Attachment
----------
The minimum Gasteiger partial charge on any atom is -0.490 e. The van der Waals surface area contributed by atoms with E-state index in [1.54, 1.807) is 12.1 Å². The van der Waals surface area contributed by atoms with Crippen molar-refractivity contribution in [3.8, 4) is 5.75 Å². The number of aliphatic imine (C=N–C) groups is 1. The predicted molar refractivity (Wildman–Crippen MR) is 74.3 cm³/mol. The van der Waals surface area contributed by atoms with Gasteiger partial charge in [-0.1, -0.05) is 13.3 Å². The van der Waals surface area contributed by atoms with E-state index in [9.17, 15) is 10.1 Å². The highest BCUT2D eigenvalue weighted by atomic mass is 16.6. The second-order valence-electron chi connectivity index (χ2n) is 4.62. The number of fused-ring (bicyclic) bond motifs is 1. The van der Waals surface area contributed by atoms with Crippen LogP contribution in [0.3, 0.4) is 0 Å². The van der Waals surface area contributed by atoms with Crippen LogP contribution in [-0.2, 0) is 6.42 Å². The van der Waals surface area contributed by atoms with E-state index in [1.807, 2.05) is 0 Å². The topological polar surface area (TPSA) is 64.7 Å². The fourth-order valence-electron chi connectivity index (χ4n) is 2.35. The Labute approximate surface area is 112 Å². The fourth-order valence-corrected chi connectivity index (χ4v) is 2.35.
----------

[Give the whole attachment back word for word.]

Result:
The minimum Gasteiger partial charge on any atom is -0.490 e. The van der Waals surface area contributed by atoms with E-state index in [1.54, 1.807) is 12.1 Å². The van der Waals surface area contributed by atoms with Crippen molar-refractivity contribution in [3.8, 4) is 5.75 Å². The number of aliphatic imine (C=N–C) groups is 1. The predicted molar refractivity (Wildman–Crippen MR) is 74.3 cm³/mol. The van der Waals surface area contributed by atoms with Gasteiger partial charge in [-0.1, -0.05) is 13.3 Å². The van der Waals surface area contributed by atoms with E-state index in [9.17, 15) is 10.1 Å². The highest BCUT2D eigenvalue weighted by atomic mass is 16.6. The second-order valence-electron chi connectivity index (χ2n) is 4.62. The number of fused-ring (bicyclic) bond motifs is 1. The van der Waals surface area contributed by atoms with Crippen LogP contribution in [0.3, 0.4) is 0 Å². The van der Waals surface area contributed by atoms with Crippen LogP contribution in [-0.2, 0) is 6.42 Å². The van der Waals surface area contributed by atoms with E-state index in [1.807, 2.05) is 0 Å². The topological polar surface area (TPSA) is 64.7 Å². The fourth-order valence-electron chi connectivity index (χ4n) is 2.35. The Labute approximate surface area is 112 Å². The fourth-order valence-corrected chi connectivity index (χ4v) is 2.35.